In This Review

Walther Rathenau: Weimar's Fallen Statesman
Walther Rathenau: Weimar's Fallen Statesman
By Shulamit Volkov
Yale University Press, 2012, 256 pp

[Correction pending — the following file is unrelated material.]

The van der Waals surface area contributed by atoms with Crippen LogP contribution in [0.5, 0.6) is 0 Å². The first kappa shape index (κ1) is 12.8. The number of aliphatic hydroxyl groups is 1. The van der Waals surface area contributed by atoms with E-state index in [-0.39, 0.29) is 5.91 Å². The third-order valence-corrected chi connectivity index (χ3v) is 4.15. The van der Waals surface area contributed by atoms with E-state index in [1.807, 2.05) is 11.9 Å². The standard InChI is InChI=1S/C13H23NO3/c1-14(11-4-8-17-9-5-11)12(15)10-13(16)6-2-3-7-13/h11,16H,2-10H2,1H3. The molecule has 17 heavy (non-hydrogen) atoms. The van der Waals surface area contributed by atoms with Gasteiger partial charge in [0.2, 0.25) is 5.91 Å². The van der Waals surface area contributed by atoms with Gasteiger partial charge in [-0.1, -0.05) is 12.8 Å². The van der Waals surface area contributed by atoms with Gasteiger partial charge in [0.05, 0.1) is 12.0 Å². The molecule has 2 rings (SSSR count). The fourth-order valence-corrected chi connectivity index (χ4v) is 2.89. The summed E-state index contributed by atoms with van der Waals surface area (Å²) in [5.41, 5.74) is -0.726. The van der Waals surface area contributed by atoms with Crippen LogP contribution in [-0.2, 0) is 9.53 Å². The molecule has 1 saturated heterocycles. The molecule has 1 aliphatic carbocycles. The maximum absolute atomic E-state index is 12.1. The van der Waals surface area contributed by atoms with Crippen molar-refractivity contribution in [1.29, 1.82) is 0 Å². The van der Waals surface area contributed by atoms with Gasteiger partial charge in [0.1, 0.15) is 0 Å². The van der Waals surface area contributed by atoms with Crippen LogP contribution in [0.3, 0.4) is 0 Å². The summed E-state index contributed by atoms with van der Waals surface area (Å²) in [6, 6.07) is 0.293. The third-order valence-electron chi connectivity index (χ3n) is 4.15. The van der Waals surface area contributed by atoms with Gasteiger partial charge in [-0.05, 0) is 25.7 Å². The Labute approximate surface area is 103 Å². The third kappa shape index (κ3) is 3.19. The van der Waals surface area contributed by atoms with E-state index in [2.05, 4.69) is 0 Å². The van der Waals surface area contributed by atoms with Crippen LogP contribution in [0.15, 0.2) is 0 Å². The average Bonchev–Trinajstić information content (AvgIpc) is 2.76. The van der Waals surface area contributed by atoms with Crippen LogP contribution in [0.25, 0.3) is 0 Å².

During the first decades of the twentieth century, Walther Rathenau headed one of Germany’s largest corporations, penned thoughtful works of social philosophy, and served briefly as the Weimar Republic’s foreign minister, before anti-Semitic radicals gunned him down in 1922. As a businessman, intellectual, moderate politician, unconverted Jew, and perhaps also gay man, he symbolizes the progressive forces that eventually failed to block the Nazi cataclysm. Much has been written about him, but Volkov’s short biography focuses uniquely on Rathenau’s inner ambivalence and conflict. His arrogant, distant, contradictory, and meddling persona triggered vicious hatred but also fascinated great novelists, such as Robert Musil. In his public writings and speeches, Rathenau criticized capitalists, Jews, partisan politicians, nationalists, and modern artists, yet in his private life, he cultivated and emulated them. Volkov believes Rathenau’s inner turmoil stemmed largely from his Jewishness, which set him apart. Yet perhaps Volkov underestimates how much Rathenau was a man of his times. With so many social conflicts swirling about, anyone who sought to reconcile and reform the disparate elements of German society was destined to become a man with too many qualities.